Alyssa Kanagaki ’10 Focuses on Cell Growth in Harvard Internship

Alyssa Kanagaki '10 (left) with Christina Nurnberg, a high school student intern from Germany.
Alyssa Kanagaki '10 (left) with Christina Nurnberg, a high school student intern from Germany.
“Nature’s designs can be so stealth!” Alyssa Kanagaki ’10 said. Diseases spread so quickly that it is hard to believe that something as small as a bacterium could cause so much harm. Kanagaki’s internship this summer with Dr. Suckjoon Jun gave her the chance to explore these microscopic marvels more closely. Dr. Jun, a physicist who has recently turned to biology, wants to know how one cell becomes two cells. It’s not a simple question, nor does it have a simple answer. He and his team at Harvard University’s FAS Center for Systems Biology study this and other details of a cell’s life. 

More specifically, Dr. Jun’s lab seeks to understand the steps of the bacterial cell cycle, especially chromosome segregation. They are using E. coli as their experimental focus, and their microfluidic continuous culture device, Entrapped Cells Organized for Live Imaging (cleverly dubbed ECOLI) allows them to follow cell growth for many generations. The “causality” of the cell cycle is one of the main questions they wish to solve. 

Kanagaki and another interns spent time looking for the “force” that produces cell growth. What is the motivation behind their reproduction, and what is the source of that drive? How much force does a cell need to split? In the beginning, Kanagaki grew bacteria in liquid food and used a machine to measure the density of the sample. Then, she used a computer program called Igor Pro to graph the results. 

A few weeks later, Dr. Jun and his colleagues were ready for her to use the ECOLI device. Kanagaki watched about 100 “movies” depicting live cell division, then recorded how long the bacterium survived and how many generations it lasted. Through histograms and growth curves, she presented her findings to the research group. Her discoveries demonstrated to the team that each strain of E. coli has its own “personality” when it comes to reproduction. 

Following her cinematic journey, she turned to the lab and learned how to make the ECOLI device. She then applied cephalexin to the bacteria, which prevents it from dividing. Varying the flow of the cephalexin permitted her to see when and where the cell began to change shape, and what force provoked it. 

“It can be frustrating because sometimes I'd go in at 8:30 a.m. and not leave until 6 or 7 p.m., knowing that my results from the day were not reliable or couldn't be used because of mistakes that happened,” she said. “But I’ve learned that nothing is really wasted; you just build from where you left off.”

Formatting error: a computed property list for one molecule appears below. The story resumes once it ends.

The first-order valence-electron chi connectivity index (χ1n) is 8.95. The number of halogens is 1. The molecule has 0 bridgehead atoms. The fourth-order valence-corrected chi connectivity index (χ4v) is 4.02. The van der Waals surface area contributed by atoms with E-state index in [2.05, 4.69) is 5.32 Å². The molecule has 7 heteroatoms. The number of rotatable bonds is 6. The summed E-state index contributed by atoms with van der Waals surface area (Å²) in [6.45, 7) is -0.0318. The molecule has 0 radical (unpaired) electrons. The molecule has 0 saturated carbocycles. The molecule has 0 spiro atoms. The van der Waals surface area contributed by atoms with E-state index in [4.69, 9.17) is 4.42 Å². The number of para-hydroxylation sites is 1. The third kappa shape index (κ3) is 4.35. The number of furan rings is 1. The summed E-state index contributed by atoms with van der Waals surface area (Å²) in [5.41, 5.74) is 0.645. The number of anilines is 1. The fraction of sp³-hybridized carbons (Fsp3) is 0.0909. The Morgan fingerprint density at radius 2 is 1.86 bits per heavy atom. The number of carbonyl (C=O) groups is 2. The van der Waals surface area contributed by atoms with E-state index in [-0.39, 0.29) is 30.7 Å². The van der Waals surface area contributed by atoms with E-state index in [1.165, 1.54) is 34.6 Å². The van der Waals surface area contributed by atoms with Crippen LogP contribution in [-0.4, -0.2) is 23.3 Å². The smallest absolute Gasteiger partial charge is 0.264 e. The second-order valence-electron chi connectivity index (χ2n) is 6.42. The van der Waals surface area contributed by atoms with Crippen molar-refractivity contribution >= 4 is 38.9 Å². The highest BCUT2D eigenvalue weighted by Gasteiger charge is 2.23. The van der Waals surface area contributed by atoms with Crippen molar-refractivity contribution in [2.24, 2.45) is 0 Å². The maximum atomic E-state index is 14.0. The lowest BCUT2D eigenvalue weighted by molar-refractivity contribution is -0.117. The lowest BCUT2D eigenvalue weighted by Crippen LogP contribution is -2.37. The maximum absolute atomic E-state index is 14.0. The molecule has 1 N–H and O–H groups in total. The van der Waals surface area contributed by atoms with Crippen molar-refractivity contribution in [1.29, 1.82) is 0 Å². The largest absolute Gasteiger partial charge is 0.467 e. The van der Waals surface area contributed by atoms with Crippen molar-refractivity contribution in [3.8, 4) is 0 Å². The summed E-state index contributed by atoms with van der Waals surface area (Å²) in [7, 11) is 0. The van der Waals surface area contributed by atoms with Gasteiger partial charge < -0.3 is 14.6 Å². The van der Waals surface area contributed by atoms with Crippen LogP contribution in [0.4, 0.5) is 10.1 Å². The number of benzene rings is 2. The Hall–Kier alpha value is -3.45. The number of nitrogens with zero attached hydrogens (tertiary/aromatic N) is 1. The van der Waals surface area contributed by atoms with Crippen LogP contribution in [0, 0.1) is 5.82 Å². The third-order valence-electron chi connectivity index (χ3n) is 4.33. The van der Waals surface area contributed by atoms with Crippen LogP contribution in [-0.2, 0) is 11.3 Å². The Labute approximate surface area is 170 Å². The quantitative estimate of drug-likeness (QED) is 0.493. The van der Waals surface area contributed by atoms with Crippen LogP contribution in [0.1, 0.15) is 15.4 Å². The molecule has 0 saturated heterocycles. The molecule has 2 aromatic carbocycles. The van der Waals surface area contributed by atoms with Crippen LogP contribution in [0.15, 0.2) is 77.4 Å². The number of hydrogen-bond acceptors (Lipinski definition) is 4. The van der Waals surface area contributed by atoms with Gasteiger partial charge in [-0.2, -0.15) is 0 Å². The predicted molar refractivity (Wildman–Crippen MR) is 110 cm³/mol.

Her internship offered her many benefits, learning experiences, and fun times. One week, she and her fellow researchers went to a local pub that was hosting a science event, where they spoke to other researchers about their projects. Kanagaki also met with other interns at Red Sox games or at their homes. She welcomed the opportunity to work with so many people of different cultures. 

One thing that she would not normally learn in the classroom that she learned in the lab is the pivotal role that documentation plays in research. Every day she would type a report of what she did and includes pictures and graphs. The team may need to reference her notes in the future when giving a presentation or working on their article that they hope will appear in Nature magazine. In addition, she has learned networking and software skills, as well as how to work with microscopes that are probably more expensive than her Hamilton education. 

Because the lab spends so much money just to have the right equipment, Kanagaki’s internship is unpaid. Although Harvard covered her living expenses she still needed financial support, so she applied for and received a stipend from the Jeffrey Fund for Science Internships, which supports full-time, off-campus internships related to science. She encourages students to visit all of their options, that way the people at the institution can put a name with a face. Just like in the college search, it also helps to see where you will be working, what you will be doing, and with whom. 

Kanagaki is not limiting herself to research careers after graduation. In fact, she is looking at some Masters of Public Health programs, such as those at Boston University and Harvard. She likes BU’s environmental health track, and aspires to work for FEMA. During her freshman year, she participated in Hamilton’s Alternative Spring Break program, which placed her in Biloxi, Miss. She worries about the way government handles disasters like Hurricane Katrina. “I’d like to change [that],” she said. “Many deaths could have been prevented had the government handled the situation better." 

Kanagaki is a graduate of West Springfield High School.
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